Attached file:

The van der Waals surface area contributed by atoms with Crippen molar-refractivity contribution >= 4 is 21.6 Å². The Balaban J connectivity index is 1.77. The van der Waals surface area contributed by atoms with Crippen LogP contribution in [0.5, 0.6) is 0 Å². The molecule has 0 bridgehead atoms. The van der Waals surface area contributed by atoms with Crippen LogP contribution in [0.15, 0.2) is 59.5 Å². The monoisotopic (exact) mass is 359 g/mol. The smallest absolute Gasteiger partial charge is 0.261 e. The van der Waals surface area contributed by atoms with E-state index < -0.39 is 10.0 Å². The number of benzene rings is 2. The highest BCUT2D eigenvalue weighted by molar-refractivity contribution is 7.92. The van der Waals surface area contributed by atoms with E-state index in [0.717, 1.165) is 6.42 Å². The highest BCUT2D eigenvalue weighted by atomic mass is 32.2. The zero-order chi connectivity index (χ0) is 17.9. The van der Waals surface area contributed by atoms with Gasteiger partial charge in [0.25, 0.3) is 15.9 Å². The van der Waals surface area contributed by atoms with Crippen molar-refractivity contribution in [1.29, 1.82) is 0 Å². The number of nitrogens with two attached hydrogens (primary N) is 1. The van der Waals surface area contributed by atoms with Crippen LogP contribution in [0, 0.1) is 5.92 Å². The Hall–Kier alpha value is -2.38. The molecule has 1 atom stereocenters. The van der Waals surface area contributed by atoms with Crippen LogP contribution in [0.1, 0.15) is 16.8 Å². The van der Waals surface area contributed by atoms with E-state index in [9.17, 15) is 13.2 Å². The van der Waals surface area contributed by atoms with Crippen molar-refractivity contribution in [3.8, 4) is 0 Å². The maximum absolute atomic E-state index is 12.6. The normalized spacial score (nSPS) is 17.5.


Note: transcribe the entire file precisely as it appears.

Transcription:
The van der Waals surface area contributed by atoms with Crippen molar-refractivity contribution >= 4 is 21.6 Å². The Balaban J connectivity index is 1.77. The van der Waals surface area contributed by atoms with Crippen LogP contribution in [0.5, 0.6) is 0 Å². The molecule has 0 bridgehead atoms. The van der Waals surface area contributed by atoms with Crippen LogP contribution in [0.15, 0.2) is 59.5 Å². The monoisotopic (exact) mass is 359 g/mol. The smallest absolute Gasteiger partial charge is 0.261 e. The van der Waals surface area contributed by atoms with E-state index < -0.39 is 10.0 Å². The number of benzene rings is 2. The highest BCUT2D eigenvalue weighted by molar-refractivity contribution is 7.92. The van der Waals surface area contributed by atoms with E-state index in [0.717, 1.165) is 6.42 Å². The highest BCUT2D eigenvalue weighted by atomic mass is 32.2. The zero-order chi connectivity index (χ0) is 17.9. The van der Waals surface area contributed by atoms with Gasteiger partial charge in [0.25, 0.3) is 15.9 Å². The van der Waals surface area contributed by atoms with Crippen molar-refractivity contribution in [1.29, 1.82) is 0 Å². The number of nitrogens with two attached hydrogens (primary N) is 1. The van der Waals surface area contributed by atoms with Crippen LogP contribution in [0, 0.1) is 5.92 Å². The Hall–Kier alpha value is -2.38. The molecule has 1 atom stereocenters. The van der Waals surface area contributed by atoms with Crippen LogP contribution in [0.1, 0.15) is 16.8 Å². The van der Waals surface area contributed by atoms with E-state index in [9.17, 15) is 13.2 Å². The van der Waals surface area contributed by atoms with Crippen molar-refractivity contribution in [3.8, 4) is 0 Å². The maximum absolute atomic E-state index is 12.6. The normalized spacial score (nSPS) is 17.5.